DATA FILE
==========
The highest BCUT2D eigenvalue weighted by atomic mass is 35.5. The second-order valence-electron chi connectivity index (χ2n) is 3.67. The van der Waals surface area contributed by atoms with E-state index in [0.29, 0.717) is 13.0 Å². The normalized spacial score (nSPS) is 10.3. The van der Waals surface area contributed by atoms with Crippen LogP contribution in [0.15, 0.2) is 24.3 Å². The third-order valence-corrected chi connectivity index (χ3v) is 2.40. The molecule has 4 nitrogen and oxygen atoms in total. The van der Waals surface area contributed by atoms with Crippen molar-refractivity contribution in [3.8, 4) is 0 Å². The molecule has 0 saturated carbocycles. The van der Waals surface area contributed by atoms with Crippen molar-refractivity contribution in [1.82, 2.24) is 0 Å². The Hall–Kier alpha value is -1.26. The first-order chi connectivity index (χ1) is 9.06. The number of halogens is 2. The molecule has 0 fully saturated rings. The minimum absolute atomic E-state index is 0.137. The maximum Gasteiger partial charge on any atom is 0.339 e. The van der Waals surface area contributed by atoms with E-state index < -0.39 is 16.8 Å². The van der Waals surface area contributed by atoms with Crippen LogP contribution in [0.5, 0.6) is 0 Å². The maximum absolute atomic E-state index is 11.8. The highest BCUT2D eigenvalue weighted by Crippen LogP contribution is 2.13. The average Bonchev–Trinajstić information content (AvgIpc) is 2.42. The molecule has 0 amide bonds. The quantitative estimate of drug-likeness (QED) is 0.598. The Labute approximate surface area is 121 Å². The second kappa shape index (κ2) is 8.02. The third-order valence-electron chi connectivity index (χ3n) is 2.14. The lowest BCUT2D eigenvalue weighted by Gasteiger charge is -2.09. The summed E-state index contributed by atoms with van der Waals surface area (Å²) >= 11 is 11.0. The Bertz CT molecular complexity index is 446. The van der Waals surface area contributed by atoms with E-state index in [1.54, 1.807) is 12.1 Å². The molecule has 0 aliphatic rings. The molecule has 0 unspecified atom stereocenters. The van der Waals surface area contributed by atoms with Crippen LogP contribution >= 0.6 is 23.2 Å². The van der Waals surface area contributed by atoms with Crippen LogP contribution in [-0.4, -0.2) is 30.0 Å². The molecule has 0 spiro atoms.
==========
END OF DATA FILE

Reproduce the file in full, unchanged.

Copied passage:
The highest BCUT2D eigenvalue weighted by atomic mass is 35.5. The second-order valence-electron chi connectivity index (χ2n) is 3.67. The van der Waals surface area contributed by atoms with E-state index in [0.29, 0.717) is 13.0 Å². The normalized spacial score (nSPS) is 10.3. The van der Waals surface area contributed by atoms with Crippen LogP contribution in [0.15, 0.2) is 24.3 Å². The third-order valence-corrected chi connectivity index (χ3v) is 2.40. The molecule has 4 nitrogen and oxygen atoms in total. The van der Waals surface area contributed by atoms with Crippen molar-refractivity contribution in [3.8, 4) is 0 Å². The molecule has 0 saturated carbocycles. The van der Waals surface area contributed by atoms with Crippen molar-refractivity contribution in [1.82, 2.24) is 0 Å². The Hall–Kier alpha value is -1.26. The first-order chi connectivity index (χ1) is 9.06. The number of halogens is 2. The molecule has 0 fully saturated rings. The minimum absolute atomic E-state index is 0.137. The maximum Gasteiger partial charge on any atom is 0.339 e. The van der Waals surface area contributed by atoms with E-state index < -0.39 is 16.8 Å². The van der Waals surface area contributed by atoms with Crippen LogP contribution in [0.5, 0.6) is 0 Å². The maximum absolute atomic E-state index is 11.8. The highest BCUT2D eigenvalue weighted by Crippen LogP contribution is 2.13. The average Bonchev–Trinajstić information content (AvgIpc) is 2.42. The molecule has 0 amide bonds. The quantitative estimate of drug-likeness (QED) is 0.598. The Labute approximate surface area is 121 Å². The second kappa shape index (κ2) is 8.02. The third-order valence-electron chi connectivity index (χ3n) is 2.14. The lowest BCUT2D eigenvalue weighted by Gasteiger charge is -2.09. The summed E-state index contributed by atoms with van der Waals surface area (Å²) >= 11 is 11.0. The Bertz CT molecular complexity index is 446. The van der Waals surface area contributed by atoms with E-state index in [1.54, 1.807) is 12.1 Å². The molecule has 0 aliphatic rings. The molecule has 0 unspecified atom stereocenters. The van der Waals surface area contributed by atoms with Crippen LogP contribution >= 0.6 is 23.2 Å². The van der Waals surface area contributed by atoms with Crippen LogP contribution in [-0.4, -0.2) is 30.0 Å². The molecule has 0 spiro atoms.